FACETS showcases SL resilience

Friday, 30 August 2019 00:22 -     - {{hitsCtrl.values.hits}}

 Guest of Honour international gem trader Lewis Allen speaks to a vendor at FACETS International Gem and Jewellery Exhibition 2019, while Sri Lanka Gem and Jewellery Association Chairman Ahsan Refai looks on - Pic by Kithsiri de Mel 

  • 29th edition of FACETS open to public
  • Exhibition will be held until 1 Sept. at Sirimavo Bandaranaike Hall
  • Over 180 vendors of gems and jewellery available at show
  • Organisers expecting 10,000-strong footfall 


By Ruwandi Gamage

The latest edition of the FACETS International Gem and Jewellery Exhibition 2019 kicked off yesterday, aiming to boost sales after the Easter Sunday attacks, with international gem businessmen and attack survivor Lewis Allen calling for the establishment of an internationally reputed laboratory to boost the country’s hub aspirations. 

The 29th edition of the Facets International Gem and Jewellery Exhibition 2019, organised by the Sri Lanka Gem and Jewellery Association and sponsored by the National Gem and Jewellery Authority (NGJA) and the Export Development Board, was inaugurated yesterday at the Sirimavo Bandaranaike Memorial International Conference Hall.

Carrying the theme ‘Bigger & Better’ with the message of rebuilding Sri Lanka and the industry, the show kick-started with an opening ceremony featuring Lewis Allen, one of the biggest buyers of Ceylon Sapphires, as the Guest of Honour, along with a number of ministers, diplomats, businessmen of the international and local gem and jewellery industries, and members of the National Gem & Jewellery Authority and the Export Development Board.

Speaking at the inauguration, FACETS Sri Lanka Chairman Altaf Iqbal reiterated his sentiments from the launch, and stated how the main focus of the show this year is to showcase the Ceylon sapphire, the primary resource of the industry. 

“It has been a long road for the industry since the tragic incident that took place in April. However, we want to express how Sri Lanka is beautiful and how we’re resilient together, which will be the message our Guest of Honour is bringing to the show.”

Gem businessman and survivor of the April attacks Lewis Allen expressed his firm belief that Sri Lanka is going to come back stronger with more love and unity. 

Sri Lanka Gem and Jewellery Association Chairman Ahsan Refai stated that Sri Lanka has a lot of potential to become a successful hub for gem and jewellery, and how local and foreign buyers alike should be encouraged to bring rough material to Sri Lanka, where it can then be cut and polished for sale, which will benefit the country’s economy. Refai also expressed his concerns regarding the lack of a steady and continuing Chairman for the National Gem and Jewellery Authority.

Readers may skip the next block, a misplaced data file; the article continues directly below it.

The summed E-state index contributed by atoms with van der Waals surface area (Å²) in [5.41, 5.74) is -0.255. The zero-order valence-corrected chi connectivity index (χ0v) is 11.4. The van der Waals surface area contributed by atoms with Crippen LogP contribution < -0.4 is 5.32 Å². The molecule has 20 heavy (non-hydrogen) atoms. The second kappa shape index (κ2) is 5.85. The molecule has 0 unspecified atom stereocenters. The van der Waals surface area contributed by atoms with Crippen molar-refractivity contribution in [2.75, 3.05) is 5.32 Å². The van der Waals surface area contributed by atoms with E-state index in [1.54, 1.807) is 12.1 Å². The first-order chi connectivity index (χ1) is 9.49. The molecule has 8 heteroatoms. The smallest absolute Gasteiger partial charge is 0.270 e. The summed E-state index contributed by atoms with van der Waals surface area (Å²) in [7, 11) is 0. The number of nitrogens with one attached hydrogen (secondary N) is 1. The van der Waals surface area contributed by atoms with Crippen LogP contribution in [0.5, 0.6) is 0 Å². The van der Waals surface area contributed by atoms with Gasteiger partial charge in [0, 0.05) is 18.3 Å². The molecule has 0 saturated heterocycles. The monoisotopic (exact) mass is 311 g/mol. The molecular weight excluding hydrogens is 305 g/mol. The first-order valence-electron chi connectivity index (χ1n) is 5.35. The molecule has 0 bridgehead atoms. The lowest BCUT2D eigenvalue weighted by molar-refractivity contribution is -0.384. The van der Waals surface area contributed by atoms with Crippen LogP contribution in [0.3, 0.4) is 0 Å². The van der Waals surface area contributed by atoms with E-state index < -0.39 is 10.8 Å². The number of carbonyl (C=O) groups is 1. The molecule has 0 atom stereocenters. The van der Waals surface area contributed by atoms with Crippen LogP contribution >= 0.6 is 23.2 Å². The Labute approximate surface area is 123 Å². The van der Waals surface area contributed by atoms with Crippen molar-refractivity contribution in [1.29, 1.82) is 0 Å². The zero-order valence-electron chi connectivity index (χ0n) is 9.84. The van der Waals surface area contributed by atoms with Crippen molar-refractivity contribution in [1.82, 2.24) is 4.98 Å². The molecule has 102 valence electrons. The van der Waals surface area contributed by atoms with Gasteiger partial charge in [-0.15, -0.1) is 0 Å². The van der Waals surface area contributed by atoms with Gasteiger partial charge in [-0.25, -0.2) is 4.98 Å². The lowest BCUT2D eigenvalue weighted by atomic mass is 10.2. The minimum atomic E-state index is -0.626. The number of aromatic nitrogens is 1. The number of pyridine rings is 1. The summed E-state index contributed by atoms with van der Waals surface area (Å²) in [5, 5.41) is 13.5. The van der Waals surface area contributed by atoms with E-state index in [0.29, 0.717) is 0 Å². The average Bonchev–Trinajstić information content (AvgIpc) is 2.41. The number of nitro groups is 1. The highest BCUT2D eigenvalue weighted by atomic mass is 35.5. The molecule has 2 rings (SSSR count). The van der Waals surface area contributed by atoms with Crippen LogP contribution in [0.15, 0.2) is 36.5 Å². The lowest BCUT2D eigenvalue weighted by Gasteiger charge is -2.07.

“The National Gem and Jewellery Authority has failed to utilise the funds to establish an internationally-reputed laboratory, because of the absence of proper direction. This would have aided the country to have risen to prominence as a hub where certification for gems could have been given, instead of wasting money on getting it done from abroad. I sincerely urge the successive Government, the NGJA and the Export Development Board, to create a master plan in consultation with the private sector to develop the industry,” he said.

The exhibition showcased many local gem and jewellery manufacturers, as well as a few international stalls. The gems varied from precious to semi-precious to coloured stones. The collections on display were testimony to Sri Lanka’s immense reservoir of precious and semi-precious stones, the skill of its jewellery artisans, and the country’s commitment to producing trend-setting designs. The exhibition was also made up of stalls featuring machinery, equipment, tools, laboratory and certification services, and educational and training services, all of which play a vital role in the workings of the Gem and Jewellery Industry of Sri Lanka.

The jewellery zone ranged from high-value gold to silver to creative costume pieces, catering to all levels of jewellery lovers. There were unique design pieces made from gems and paper pulp to old Sri Lankan coins. Some booths also had on display the newest techniques of jewellery-making using wax moulds, which made the manufacturing of jewellery faster and easier than handmade. 

This year’s edition of FACETS will go on until 1 September, and it is expecting 10,000 public participants during the four days. The organisers said they are expecting foreign delegates from US, China, Myanmar, and other countries. The show is open to the public and promises to hold something to suit every taste, with items available at reasonable prices to suit any budget.